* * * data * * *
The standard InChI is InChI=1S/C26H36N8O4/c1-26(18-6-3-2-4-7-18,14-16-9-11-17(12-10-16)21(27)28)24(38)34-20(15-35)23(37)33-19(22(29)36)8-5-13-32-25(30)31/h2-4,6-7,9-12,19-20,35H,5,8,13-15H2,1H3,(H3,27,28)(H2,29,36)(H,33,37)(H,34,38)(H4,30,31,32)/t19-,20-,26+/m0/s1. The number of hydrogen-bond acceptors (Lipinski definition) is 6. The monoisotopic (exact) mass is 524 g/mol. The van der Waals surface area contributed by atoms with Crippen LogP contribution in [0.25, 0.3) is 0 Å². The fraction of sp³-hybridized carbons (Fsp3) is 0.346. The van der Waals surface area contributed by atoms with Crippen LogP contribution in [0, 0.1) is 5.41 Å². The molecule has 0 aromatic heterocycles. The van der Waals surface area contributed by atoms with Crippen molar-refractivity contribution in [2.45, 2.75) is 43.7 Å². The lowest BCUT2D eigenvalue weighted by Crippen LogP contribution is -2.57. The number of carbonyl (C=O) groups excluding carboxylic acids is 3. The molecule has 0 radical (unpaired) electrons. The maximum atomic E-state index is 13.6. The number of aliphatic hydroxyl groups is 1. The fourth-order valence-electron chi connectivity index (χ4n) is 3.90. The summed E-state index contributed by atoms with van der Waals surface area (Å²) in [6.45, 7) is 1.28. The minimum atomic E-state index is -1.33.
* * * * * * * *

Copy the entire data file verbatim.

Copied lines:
The standard InChI is InChI=1S/C26H36N8O4/c1-26(18-6-3-2-4-7-18,14-16-9-11-17(12-10-16)21(27)28)24(38)34-20(15-35)23(37)33-19(22(29)36)8-5-13-32-25(30)31/h2-4,6-7,9-12,19-20,35H,5,8,13-15H2,1H3,(H3,27,28)(H2,29,36)(H,33,37)(H,34,38)(H4,30,31,32)/t19-,20-,26+/m0/s1. The number of hydrogen-bond acceptors (Lipinski definition) is 6. The monoisotopic (exact) mass is 524 g/mol. The van der Waals surface area contributed by atoms with Crippen LogP contribution in [0.25, 0.3) is 0 Å². The fraction of sp³-hybridized carbons (Fsp3) is 0.346. The van der Waals surface area contributed by atoms with Crippen LogP contribution in [0, 0.1) is 5.41 Å². The molecule has 0 aromatic heterocycles. The van der Waals surface area contributed by atoms with Crippen molar-refractivity contribution in [2.45, 2.75) is 43.7 Å². The lowest BCUT2D eigenvalue weighted by Crippen LogP contribution is -2.57. The number of carbonyl (C=O) groups excluding carboxylic acids is 3. The molecule has 0 radical (unpaired) electrons. The maximum atomic E-state index is 13.6. The number of aliphatic hydroxyl groups is 1. The fourth-order valence-electron chi connectivity index (χ4n) is 3.90. The summed E-state index contributed by atoms with van der Waals surface area (Å²) in [6.45, 7) is 1.28. The minimum atomic E-state index is -1.33.